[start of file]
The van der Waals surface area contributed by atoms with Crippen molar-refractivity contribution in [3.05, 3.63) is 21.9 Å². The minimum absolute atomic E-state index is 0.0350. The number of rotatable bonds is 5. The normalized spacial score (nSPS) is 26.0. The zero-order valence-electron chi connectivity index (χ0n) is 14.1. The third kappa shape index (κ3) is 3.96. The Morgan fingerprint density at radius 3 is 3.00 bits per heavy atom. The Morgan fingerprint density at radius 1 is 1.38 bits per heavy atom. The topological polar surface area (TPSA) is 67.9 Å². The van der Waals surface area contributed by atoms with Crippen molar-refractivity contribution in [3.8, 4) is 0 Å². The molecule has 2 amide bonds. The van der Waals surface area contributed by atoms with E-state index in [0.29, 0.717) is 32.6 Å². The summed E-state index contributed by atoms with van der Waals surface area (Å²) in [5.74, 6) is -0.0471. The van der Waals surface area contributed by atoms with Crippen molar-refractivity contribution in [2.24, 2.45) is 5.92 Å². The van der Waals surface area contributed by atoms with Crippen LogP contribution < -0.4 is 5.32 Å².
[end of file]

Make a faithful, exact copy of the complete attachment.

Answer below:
The van der Waals surface area contributed by atoms with Crippen molar-refractivity contribution in [3.05, 3.63) is 21.9 Å². The minimum absolute atomic E-state index is 0.0350. The number of rotatable bonds is 5. The normalized spacial score (nSPS) is 26.0. The zero-order valence-electron chi connectivity index (χ0n) is 14.1. The third kappa shape index (κ3) is 3.96. The Morgan fingerprint density at radius 3 is 3.00 bits per heavy atom. The Morgan fingerprint density at radius 1 is 1.38 bits per heavy atom. The topological polar surface area (TPSA) is 67.9 Å². The van der Waals surface area contributed by atoms with Crippen molar-refractivity contribution in [3.8, 4) is 0 Å². The molecule has 2 amide bonds. The van der Waals surface area contributed by atoms with E-state index in [0.29, 0.717) is 32.6 Å². The summed E-state index contributed by atoms with van der Waals surface area (Å²) in [5.74, 6) is -0.0471. The van der Waals surface area contributed by atoms with Crippen molar-refractivity contribution in [2.24, 2.45) is 5.92 Å². The van der Waals surface area contributed by atoms with Crippen LogP contribution < -0.4 is 5.32 Å².